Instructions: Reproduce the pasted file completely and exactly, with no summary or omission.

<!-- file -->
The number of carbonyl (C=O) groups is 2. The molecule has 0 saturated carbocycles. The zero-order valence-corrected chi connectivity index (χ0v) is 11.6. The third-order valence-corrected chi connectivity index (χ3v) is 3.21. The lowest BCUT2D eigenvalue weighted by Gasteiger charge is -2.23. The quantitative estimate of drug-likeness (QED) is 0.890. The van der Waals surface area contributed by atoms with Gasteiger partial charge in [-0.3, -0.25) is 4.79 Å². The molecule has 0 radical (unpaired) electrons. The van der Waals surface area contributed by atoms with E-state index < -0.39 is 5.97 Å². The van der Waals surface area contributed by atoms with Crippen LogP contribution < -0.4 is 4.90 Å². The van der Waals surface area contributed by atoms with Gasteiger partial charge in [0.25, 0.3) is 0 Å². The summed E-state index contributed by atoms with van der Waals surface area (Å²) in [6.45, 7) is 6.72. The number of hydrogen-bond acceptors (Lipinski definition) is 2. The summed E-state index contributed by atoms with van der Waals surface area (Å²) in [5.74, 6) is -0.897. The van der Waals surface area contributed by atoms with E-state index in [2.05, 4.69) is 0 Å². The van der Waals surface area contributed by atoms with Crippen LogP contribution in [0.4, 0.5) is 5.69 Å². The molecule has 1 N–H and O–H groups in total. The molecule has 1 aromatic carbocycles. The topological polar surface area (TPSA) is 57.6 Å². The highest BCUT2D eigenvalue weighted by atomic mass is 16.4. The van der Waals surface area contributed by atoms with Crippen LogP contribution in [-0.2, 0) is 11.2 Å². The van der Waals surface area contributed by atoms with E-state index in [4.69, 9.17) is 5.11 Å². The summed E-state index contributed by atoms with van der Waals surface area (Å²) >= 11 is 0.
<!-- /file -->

The number of carbonyl (C=O) groups is 2. The molecule has 0 saturated carbocycles. The zero-order valence-corrected chi connectivity index (χ0v) is 11.6. The third-order valence-corrected chi connectivity index (χ3v) is 3.21. The lowest BCUT2D eigenvalue weighted by Gasteiger charge is -2.23. The quantitative estimate of drug-likeness (QED) is 0.890. The van der Waals surface area contributed by atoms with Gasteiger partial charge in [-0.3, -0.25) is 4.79 Å². The molecule has 0 radical (unpaired) electrons. The van der Waals surface area contributed by atoms with E-state index < -0.39 is 5.97 Å². The van der Waals surface area contributed by atoms with Crippen LogP contribution < -0.4 is 4.90 Å². The van der Waals surface area contributed by atoms with Gasteiger partial charge in [0.25, 0.3) is 0 Å². The summed E-state index contributed by atoms with van der Waals surface area (Å²) in [6.45, 7) is 6.72. The number of hydrogen-bond acceptors (Lipinski definition) is 2. The summed E-state index contributed by atoms with van der Waals surface area (Å²) in [5.74, 6) is -0.897. The van der Waals surface area contributed by atoms with E-state index in [2.05, 4.69) is 0 Å². The van der Waals surface area contributed by atoms with Crippen LogP contribution in [0.4, 0.5) is 5.69 Å². The molecule has 1 N–H and O–H groups in total. The molecule has 1 aromatic carbocycles. The topological polar surface area (TPSA) is 57.6 Å². The highest BCUT2D eigenvalue weighted by atomic mass is 16.4. The van der Waals surface area contributed by atoms with Crippen LogP contribution in [-0.2, 0) is 11.2 Å². The van der Waals surface area contributed by atoms with E-state index in [4.69, 9.17) is 5.11 Å². The summed E-state index contributed by atoms with van der Waals surface area (Å²) >= 11 is 0.